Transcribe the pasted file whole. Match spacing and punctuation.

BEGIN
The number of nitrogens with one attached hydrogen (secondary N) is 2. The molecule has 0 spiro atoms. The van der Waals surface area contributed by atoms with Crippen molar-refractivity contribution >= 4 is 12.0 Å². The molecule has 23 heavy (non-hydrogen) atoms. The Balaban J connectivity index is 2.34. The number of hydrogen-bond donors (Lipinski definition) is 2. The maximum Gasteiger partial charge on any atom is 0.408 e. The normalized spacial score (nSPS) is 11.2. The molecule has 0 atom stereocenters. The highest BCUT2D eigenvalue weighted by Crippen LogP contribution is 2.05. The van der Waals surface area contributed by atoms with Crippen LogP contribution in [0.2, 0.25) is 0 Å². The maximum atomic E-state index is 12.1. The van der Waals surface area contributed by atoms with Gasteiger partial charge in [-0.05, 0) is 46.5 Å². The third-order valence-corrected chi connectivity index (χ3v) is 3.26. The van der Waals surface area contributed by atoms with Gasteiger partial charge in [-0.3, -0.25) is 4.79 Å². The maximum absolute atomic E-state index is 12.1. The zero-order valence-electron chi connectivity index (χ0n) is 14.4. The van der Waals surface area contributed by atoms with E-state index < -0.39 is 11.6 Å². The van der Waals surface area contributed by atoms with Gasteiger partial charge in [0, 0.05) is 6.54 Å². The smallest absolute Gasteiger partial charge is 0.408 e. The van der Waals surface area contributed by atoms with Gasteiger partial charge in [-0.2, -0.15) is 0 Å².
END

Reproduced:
The number of nitrogens with one attached hydrogen (secondary N) is 2. The molecule has 0 spiro atoms. The van der Waals surface area contributed by atoms with Crippen molar-refractivity contribution >= 4 is 12.0 Å². The molecule has 23 heavy (non-hydrogen) atoms. The Balaban J connectivity index is 2.34. The number of hydrogen-bond donors (Lipinski definition) is 2. The maximum Gasteiger partial charge on any atom is 0.408 e. The normalized spacial score (nSPS) is 11.2. The molecule has 0 atom stereocenters. The highest BCUT2D eigenvalue weighted by Crippen LogP contribution is 2.05. The van der Waals surface area contributed by atoms with Crippen LogP contribution in [0.2, 0.25) is 0 Å². The maximum atomic E-state index is 12.1. The van der Waals surface area contributed by atoms with Gasteiger partial charge in [-0.05, 0) is 46.5 Å². The third-order valence-corrected chi connectivity index (χ3v) is 3.26. The van der Waals surface area contributed by atoms with Gasteiger partial charge in [-0.3, -0.25) is 4.79 Å². The maximum absolute atomic E-state index is 12.1. The zero-order valence-electron chi connectivity index (χ0n) is 14.4. The van der Waals surface area contributed by atoms with E-state index < -0.39 is 11.6 Å². The van der Waals surface area contributed by atoms with Gasteiger partial charge in [0, 0.05) is 6.54 Å². The smallest absolute Gasteiger partial charge is 0.408 e. The van der Waals surface area contributed by atoms with Gasteiger partial charge in [-0.2, -0.15) is 0 Å².